On Imposter Syndrome — Letting Fear Drive You, Not Define You

Rick Zullo
5 min readJul 17, 2022

@Rick_Zullo

Co-Founder / General Partner at Equal Ventures

One of the more challenging items I’ve dealt with as my career matures is the feeling of belonging.

While it might be a surprise to many, the state where we are as a firm and where I am in my career has already wildly exceeded anything that I ever expected. To be clear, that is more a measure of my expectations than anything else. I was never the brightest student in the room and struggled academically. In college, I didn’t exactly have myself put together (at least, nowhere near the level of many folks in the industry or any of the folks I’ve hired). As I interviewed for various roles coming out of college and afterward, I remember hearing, “Why would I hire from the University of Richmond / Deloitte when I can get Harvard / McKinsey?” Simply put, if someone told me 10 years ago that I’d have the opportunity to sit on boards of incredible companies and be part of founding a firm like Equal, I simply wouldn’t have believed them. Sure it was my dream, but so was playing for the Yankees, who actually gets their dream?

Earlier this week I attended a summit for founders and investors that was surreal to me. Whilst there, I had lunch with one of my investing idols. To put it into context, this felt like the equivalent of the 8-year-old version of myself getting to play catch with Mickey Mantle. Admittedly, I was starstruck and nervous, hoping for nothing more than to not seem like a complete idiot in front of an investor that I’ve serially read and quoted countless times over the last decade of being an investor. I texted my wife about it and even she got emotional knowing how much an interaction like that meant to me.

I was fortunate to be with a few of my other founders at this particular event and later that evening, one of my founders said to me “Growing up, I never even knew anything like this existed, let alone believe that I would ever be part of it.” I replied, “Same here.” Much like this founder, ambitions for greatness weren’t realistic when I was growing up. I think back to all the times I was told “You don’t deserve this” or that I was a fool for pursuing something that I was so obviously out of reach. Today, those expressions have a material impact on me. As my career and our firm progress, I’m increasingly working with and/or competing against the firms and individuals that I’ve idolized. This is incredibly polarizing, simultaneously feeling that you’ve “made it” while feeling the nagging fear that you don’t belong. For many, that “fear” can be paralyzing.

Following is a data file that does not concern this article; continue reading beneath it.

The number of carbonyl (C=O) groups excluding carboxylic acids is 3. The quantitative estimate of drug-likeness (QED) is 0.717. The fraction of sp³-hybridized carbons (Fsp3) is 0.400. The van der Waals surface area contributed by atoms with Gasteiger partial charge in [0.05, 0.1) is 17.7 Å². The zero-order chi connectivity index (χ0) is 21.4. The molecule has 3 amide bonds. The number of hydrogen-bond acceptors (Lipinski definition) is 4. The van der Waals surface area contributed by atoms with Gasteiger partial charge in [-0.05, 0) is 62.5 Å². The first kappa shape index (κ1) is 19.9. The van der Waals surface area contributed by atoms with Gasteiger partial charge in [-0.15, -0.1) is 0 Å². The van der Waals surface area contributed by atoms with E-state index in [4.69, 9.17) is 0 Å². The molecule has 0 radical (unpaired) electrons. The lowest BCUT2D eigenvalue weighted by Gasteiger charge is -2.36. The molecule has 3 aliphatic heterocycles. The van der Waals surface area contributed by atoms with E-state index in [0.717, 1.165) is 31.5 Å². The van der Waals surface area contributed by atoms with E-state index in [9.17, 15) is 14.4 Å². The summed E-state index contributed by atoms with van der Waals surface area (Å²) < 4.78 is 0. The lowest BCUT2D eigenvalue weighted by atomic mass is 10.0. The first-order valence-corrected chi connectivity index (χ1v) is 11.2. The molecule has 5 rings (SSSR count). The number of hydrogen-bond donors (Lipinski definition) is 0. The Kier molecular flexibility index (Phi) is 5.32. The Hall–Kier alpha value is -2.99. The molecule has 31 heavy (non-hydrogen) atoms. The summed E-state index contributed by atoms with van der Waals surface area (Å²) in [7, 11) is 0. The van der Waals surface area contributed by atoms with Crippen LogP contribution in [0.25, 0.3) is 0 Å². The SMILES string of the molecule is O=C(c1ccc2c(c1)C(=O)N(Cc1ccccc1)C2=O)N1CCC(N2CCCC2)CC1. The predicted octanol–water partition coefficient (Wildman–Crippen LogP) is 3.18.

To be honest, I almost didn’t meet this investing idol. I didn’t have the courage to go up to him (“what would he ever want to talk to me about?!”), I just got lucky that he decided to sit down at my table and strike up a conversation. I’ll be the first to admit that I have let that sense of fear inhibit opportunities. If I hadn’t been so incredibly lucky to have him sit down at my table, I would have missed out on an opportunity that I would have regretted for years. Am I working on it? Yes. Am I embarrassed by it? Of course. But I know countless others are as well. If nothing else, I want them to know they are not alone. We live in an industry driven by bravado in 90 seconds increments. But it’s who I am and if the pandemic (and Jerry Colonna) taught me anything it’s to be real about who you are. This is something that I, my peers and many founders/VCs FAR more successful than myself have struggled with, which is why I wanted to talk about it.

Along the way, I’ve learned that you can’t control how you feel, but you can control what you do with those feelings. Am I going to let fear define me or am I going to let it drive me? I want to be as grateful as I can for every second I get to do this job and to be vigilant as I can to earn my rightful place. When I entered this industry, I was happy to be just a part of this, but I’m choosing to let “fear” drive me towards a higher objective. I encourage the founders and VCs that I meet to do the same. I don’t want to hide the fact that I don’t feel that I “belong,” I want to rightfully earn my place amongst the established. As Equal matures, I think we are well on our way, and I know that I will work as hard as anybody in our business to earn our place in this industry. I NEVER want to feel comfortable — comfort is one step away from complacency. I want that imposter syndrome to drive me to work harder, be a better partner and help founders accomplish amazing things they otherwise wouldn’t. Ultimately, I know the only way I will overcome these fears and feel like I belong is by proving it and that is far more productive than pretending those feelings don’t exist.

While I recognize that likely means I’ll often remain nervous, awkward, over exerted. I will never have the coolness of Jobs, the courage of Musk or the charisma of Branson. But neither did Charlie Munger. All I can do is do my best to make up for that with the passion, sweat and resilience of being myself. Along the way, I get to approach each day being starstruck by the amazing founders, investors and stakeholders I get to work with every day. I’m going to treat every day in this job like I’m an 8-year-old getting the chance to play catch with Mickey Mantle and that feels pretty damn special.

NOTE: This article is just as much for those who struggle with impostor syndrome as it is for those who have ”made it.” Know the impact of your actions on others. A small gesture on your end can go a long way for someone struggling for their first inches of success. If you have the chance to help someone’s life, why would you not do it?

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Rick Zullo

VC @EqualVentures bridging the digital divide, husband to @lauren_zullo